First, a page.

Two comments reassured me as I set out. One member of my committee said, when I opined that I felt like a complete fraud, having arrived at the dissertation stage with such flimsy theoretical knowledge of the field, “Don’t worry. We all feel like frauds.” The second was a piece of advice. “The most important thing about your dissertation,” said a professor from the business school, “is to finish it.” I wondered at the time whether these comments would have been made to a younger student. Regardless, I was armed with a terrific, supportive committee and set out.

My work was basically archival and took me through nine different collections in three different cities. Time and again I thought that without my work experience in offices, where I maintained files, rolodexes, did research, and archived my own material, I would have been at a loss about how to organize the thousands of scraps of information I was accumulating.

Before I began to write, I organized all the bits of information chronologically. I really didn’t know what it amounted to—there was too much detail for me to have an overview—but I knew I had covered the ground. It was interesting to see the dissertation evolve, almost like a living thing. When notes from the federal government, for instance, were paired with notes from the province, it became clear who had had lunch with whom. Private agendas confirmed meetings, and marginal notes added color to dreary policy documents. Following the cc’s—the carbon copies—at the bottom of the letters revealed just who had been kept in the loop. It was fascinating and a story grew, not from my previous information but from what the record showed.

What my personal experience added, however, was not negligible. In many instances, I knew the people involved. I had interviewed many of them in a later period. Like Sapir, I was an immigrant, and as a French-speaking Anglophone in Quebec, I looked at the province from the margins. When I read an archived speech, I knew whether the speaker was tall or short, whether he had presence or was a bore, and whether certain things were delivered as humor or not. Once I began writing, the tone seemed right and I wondered what a young scholar would have made of much of the material. Getting the facts down is not the same as understanding the context. When I came across certain events of which I had had no previous knowledge, I knew I was onto something important. As a journalist writing steadily on the subject for 15 years, my ignorance pointed to information that must have been carefully kept from the press. I’m not aware of a research term for the method I used. It was retroactive yet familiar observation or something. But whatever it was, only a mature student could have done it.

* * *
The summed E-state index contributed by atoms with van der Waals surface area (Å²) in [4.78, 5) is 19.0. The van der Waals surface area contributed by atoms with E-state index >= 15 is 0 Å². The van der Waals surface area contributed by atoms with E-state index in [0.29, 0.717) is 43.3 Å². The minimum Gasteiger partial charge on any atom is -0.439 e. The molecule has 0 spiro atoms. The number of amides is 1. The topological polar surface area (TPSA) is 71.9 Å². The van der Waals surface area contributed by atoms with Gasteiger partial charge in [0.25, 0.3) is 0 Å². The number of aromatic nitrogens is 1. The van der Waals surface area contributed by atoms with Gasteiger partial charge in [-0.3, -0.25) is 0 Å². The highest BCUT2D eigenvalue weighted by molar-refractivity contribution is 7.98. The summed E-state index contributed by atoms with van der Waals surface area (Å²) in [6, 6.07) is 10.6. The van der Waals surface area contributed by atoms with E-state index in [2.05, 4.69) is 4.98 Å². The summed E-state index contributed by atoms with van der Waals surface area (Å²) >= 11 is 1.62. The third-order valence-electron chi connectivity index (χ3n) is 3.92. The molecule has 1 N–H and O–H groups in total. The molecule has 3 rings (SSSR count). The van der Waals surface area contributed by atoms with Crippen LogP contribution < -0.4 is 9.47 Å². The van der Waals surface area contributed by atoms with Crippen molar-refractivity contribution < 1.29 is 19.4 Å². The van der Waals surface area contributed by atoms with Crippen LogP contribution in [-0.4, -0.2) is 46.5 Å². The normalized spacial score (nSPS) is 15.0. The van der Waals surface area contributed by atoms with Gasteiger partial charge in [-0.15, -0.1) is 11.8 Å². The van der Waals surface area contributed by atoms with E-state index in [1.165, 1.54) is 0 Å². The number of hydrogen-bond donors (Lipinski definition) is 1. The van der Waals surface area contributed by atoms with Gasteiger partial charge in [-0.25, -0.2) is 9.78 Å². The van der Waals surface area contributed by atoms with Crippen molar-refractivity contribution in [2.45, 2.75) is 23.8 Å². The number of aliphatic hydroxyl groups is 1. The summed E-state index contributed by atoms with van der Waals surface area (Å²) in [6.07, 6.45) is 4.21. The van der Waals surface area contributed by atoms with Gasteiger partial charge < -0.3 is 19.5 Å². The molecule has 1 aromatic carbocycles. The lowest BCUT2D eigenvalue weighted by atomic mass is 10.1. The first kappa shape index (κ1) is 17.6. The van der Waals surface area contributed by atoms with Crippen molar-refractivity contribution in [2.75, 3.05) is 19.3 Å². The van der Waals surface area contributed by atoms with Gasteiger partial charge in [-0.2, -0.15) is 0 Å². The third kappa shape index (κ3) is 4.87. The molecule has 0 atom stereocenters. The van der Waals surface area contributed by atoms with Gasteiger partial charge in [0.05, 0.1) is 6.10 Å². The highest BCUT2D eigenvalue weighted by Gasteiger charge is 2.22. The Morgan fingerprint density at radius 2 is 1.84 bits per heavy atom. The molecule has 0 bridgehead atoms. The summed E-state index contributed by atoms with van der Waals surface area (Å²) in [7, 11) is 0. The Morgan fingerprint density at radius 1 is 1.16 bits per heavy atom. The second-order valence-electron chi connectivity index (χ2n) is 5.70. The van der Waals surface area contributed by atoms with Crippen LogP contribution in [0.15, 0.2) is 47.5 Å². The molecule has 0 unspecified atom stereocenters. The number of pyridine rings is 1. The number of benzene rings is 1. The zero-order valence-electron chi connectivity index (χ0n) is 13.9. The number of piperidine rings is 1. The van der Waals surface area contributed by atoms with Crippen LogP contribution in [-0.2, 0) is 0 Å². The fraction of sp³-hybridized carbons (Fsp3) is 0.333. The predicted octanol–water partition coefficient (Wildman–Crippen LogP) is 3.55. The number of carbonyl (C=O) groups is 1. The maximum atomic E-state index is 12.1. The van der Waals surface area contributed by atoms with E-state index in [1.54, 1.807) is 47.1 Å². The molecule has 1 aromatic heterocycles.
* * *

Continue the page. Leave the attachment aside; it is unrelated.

I had a swell time writing the dissertation. Being used to the regularity of a work day, I’d get up and write steadily for three hours every morning and then call it quits. After many months, the work was done. Simple!

I held my own at the defense and the committee seemed pleased. “You’ve written a thriller,” was one comment. Members were startled by the language and style of the dissertation, but seemed happy to read it. Those closest to the subject matter said they had learned new things. The committee was generous and wrote in its evaluation that the dissertation should be published.

Lessons learned